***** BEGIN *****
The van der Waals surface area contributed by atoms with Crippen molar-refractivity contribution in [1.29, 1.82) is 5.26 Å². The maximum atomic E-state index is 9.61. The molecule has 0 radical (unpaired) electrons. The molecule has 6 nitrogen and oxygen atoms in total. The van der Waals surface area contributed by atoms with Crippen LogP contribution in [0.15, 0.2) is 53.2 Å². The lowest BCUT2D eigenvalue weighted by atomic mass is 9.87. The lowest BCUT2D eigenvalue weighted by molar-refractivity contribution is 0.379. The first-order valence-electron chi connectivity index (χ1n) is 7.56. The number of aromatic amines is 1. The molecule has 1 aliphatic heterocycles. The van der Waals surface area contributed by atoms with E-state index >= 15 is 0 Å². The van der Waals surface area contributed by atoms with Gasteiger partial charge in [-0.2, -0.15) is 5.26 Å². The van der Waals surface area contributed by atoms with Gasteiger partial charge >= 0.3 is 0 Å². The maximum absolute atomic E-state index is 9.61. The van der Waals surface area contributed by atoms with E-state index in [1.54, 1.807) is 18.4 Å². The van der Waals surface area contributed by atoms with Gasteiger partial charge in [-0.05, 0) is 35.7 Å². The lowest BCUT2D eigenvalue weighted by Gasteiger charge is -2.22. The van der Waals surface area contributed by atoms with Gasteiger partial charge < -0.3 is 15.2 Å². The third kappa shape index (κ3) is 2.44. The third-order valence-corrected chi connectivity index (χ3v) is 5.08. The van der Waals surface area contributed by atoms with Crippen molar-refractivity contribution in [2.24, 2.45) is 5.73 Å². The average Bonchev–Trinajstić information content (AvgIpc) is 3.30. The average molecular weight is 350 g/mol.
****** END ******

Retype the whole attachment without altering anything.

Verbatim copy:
The van der Waals surface area contributed by atoms with Crippen molar-refractivity contribution in [1.29, 1.82) is 5.26 Å². The maximum atomic E-state index is 9.61. The molecule has 0 radical (unpaired) electrons. The molecule has 6 nitrogen and oxygen atoms in total. The van der Waals surface area contributed by atoms with Crippen LogP contribution in [0.15, 0.2) is 53.2 Å². The lowest BCUT2D eigenvalue weighted by atomic mass is 9.87. The lowest BCUT2D eigenvalue weighted by molar-refractivity contribution is 0.379. The first-order valence-electron chi connectivity index (χ1n) is 7.56. The number of aromatic amines is 1. The molecule has 1 aliphatic heterocycles. The van der Waals surface area contributed by atoms with E-state index >= 15 is 0 Å². The van der Waals surface area contributed by atoms with Gasteiger partial charge in [-0.2, -0.15) is 5.26 Å². The van der Waals surface area contributed by atoms with Gasteiger partial charge >= 0.3 is 0 Å². The maximum absolute atomic E-state index is 9.61. The van der Waals surface area contributed by atoms with E-state index in [1.54, 1.807) is 18.4 Å². The van der Waals surface area contributed by atoms with Gasteiger partial charge in [-0.05, 0) is 35.7 Å². The lowest BCUT2D eigenvalue weighted by Gasteiger charge is -2.22. The van der Waals surface area contributed by atoms with Gasteiger partial charge < -0.3 is 15.2 Å². The third kappa shape index (κ3) is 2.44. The third-order valence-corrected chi connectivity index (χ3v) is 5.08. The van der Waals surface area contributed by atoms with Crippen molar-refractivity contribution in [2.24, 2.45) is 5.73 Å². The average Bonchev–Trinajstić information content (AvgIpc) is 3.30. The average molecular weight is 350 g/mol.